GreyWyvern.com

The Benefits of Targetted CSS

Feb 22, 2009

I've been developing websites using CSS for quite a few years now and invariably during any design, I find myself desiring some means to prevent styles from cascading into nested elements.

As a simple example, say that in my content area, every paragraph should begin with an enlarged first letter:

#content p:first-letter {
  font-size:200%;
  margin:0px 3px 3px 0px;
}

However, in the same content area I can also have blockquote elements which can also contain paragraphs. For these paragraphs I don't want the first letter to stand out. Normally, what I would do is provide a second rule that cancels out the first.

#content p:first-letter {
  font-size:200%;
  margin:0px 3px 3px 0px;
}
#content blockquote p:first-letter {
  font-size:100%;
  margin:0px;
}

But canceling out CSS rule by rule seems to run counter to the purpose of CSS which is to cascade into the elements in which it is needed. It sure would be easier to have some sort of CSS rule that reverts all elements within a containing element to the pristine and default styles supplied by the browser. It would cut down on a lot of unnecessary style cancelation for sure.

But the reason I've always looked at it this way is because in the past I've felt the need to design my CSS so that it can be understood by the lowest common denominator; these days, that means Internet Explorer 6.0

Internet Explorer 6 cannot understand a few crucial selector combinators which would make my problems literally vanish. These combinators are primarily the direct child combinator > and the direct sibling combinator +. As well, pseudo selectors like :first-child and :last-child are also pretty important.

Armed with these tools, and a browser which can interpret them, it becomes far easier to target specific elements and halt the cascade before it even gets to deeper nested elements. In our example above, instead of blanketing all paragraphs in the body element, we can target only those paragraphs which are direct descendents of the content area.

#content > p:first-letter {
  font-size:200%;
  margin:0px 3px 3px 0px;
}

We've now done away with the need to cancel out this style within blockquote elements because it only affects paragraphs which are direct children of the content area. Paragraphs nested within any other block level element in the content area will not recieve these styles.

Now extend this concept to an entire document. If all the styles of the document are targetted so they only cascade to the elements which need them and no further, then including another document within that document becomes as easy as using a <div> element with an id as a pseudo-namespace. Just apply a unique id value to the parent HTML element of the embedded document and prefix all the rules in its stylesheet with that id's selector.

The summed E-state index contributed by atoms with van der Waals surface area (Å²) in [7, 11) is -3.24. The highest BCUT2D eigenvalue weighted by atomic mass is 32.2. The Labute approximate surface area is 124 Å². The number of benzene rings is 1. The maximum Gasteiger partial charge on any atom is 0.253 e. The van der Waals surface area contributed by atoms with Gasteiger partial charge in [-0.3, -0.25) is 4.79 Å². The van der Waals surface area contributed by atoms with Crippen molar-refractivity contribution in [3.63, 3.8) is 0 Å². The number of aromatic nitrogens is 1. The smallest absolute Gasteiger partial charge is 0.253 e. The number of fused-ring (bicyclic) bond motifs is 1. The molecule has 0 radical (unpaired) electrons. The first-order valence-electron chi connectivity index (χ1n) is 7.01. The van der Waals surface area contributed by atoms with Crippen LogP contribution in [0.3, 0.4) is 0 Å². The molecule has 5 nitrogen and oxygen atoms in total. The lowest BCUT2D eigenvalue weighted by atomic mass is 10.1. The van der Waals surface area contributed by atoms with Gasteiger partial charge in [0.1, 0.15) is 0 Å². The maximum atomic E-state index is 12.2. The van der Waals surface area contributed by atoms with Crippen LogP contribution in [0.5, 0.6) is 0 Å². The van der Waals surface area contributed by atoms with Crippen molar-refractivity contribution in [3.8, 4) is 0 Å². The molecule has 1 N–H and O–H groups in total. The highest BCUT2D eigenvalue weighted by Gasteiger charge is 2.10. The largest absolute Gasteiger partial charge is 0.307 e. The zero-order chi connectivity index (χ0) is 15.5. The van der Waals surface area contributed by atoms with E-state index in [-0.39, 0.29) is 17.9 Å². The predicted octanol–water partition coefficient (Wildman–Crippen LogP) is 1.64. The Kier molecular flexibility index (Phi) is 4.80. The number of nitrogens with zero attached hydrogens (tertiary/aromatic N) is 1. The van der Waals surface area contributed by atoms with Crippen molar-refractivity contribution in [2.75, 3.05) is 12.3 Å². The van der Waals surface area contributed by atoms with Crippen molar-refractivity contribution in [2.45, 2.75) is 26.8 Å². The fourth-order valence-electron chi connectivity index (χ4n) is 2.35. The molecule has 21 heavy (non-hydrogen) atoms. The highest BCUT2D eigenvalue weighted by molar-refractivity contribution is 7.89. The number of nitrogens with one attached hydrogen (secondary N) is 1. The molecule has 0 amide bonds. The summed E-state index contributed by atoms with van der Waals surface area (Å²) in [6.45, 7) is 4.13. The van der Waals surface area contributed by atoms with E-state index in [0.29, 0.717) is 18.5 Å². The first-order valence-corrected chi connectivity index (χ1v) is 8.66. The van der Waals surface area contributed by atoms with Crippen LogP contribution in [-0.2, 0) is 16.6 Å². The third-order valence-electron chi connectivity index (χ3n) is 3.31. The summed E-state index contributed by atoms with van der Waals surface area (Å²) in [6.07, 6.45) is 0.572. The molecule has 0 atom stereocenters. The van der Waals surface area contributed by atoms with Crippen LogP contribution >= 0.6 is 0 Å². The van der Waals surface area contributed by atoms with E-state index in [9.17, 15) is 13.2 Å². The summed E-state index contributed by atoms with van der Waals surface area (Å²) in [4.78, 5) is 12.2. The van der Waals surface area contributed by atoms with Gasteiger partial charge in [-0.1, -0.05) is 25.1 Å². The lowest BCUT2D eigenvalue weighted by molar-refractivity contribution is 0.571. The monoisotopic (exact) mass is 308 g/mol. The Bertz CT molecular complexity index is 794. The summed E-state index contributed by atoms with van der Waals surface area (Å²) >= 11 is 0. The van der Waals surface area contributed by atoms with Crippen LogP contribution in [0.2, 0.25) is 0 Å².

Because all the rest of your CSS has been specifically targetted, you can be confident that the embedded document will look exactly like it once did as a standalone document. Previously, attempting something of this nature would make most authors resort to using an <iframe>!

An example of this design style assisting in embedding documents within documents can be seen in the widgets section of this site. Each of the widgets you can use on this site was originally a standalone document meant to be played on your desktop. Normally, taking the HTML from a widget and pasting it into another document would cause all sorts of CSS from the containing document to "leak" or cascade destructively into the embedded document.

Because of the targetted CSS design style though, all that was needed was to change the <body> element of each widget to <div id="widgetname"> then copy that entire block into the content area of the site template. Then prefix all the CSS rules of the embedded document with #widgetname ... plus a few JavaScript tweaks and they were all up and running in no time, pretty much exactly as they appear as standalone games or tools.

The unfortunate thing about this is that, despite falling fast, Internet Explorer 6 still has a pretty significant market share, so liberal use of these targetting selectors won't be viable for sites which need to work there. The good news is that IE7 supports the > and + combinators as well as the :first-child pseudo-selector, so there is only one more version to wait for.

These days, more and more content on websites is embedded content from other providers: shoutboxes, advertisements, blogrolls, RSS feeds etc. By targetting your CSS within your own site template, you can make adding components such as these simple and painless. And since you are no longer including rules to cancel unwanted cascading, you'll be using less CSS overall as well.

Remember, don't try to halt the cascade, channel it only to the elements you want!

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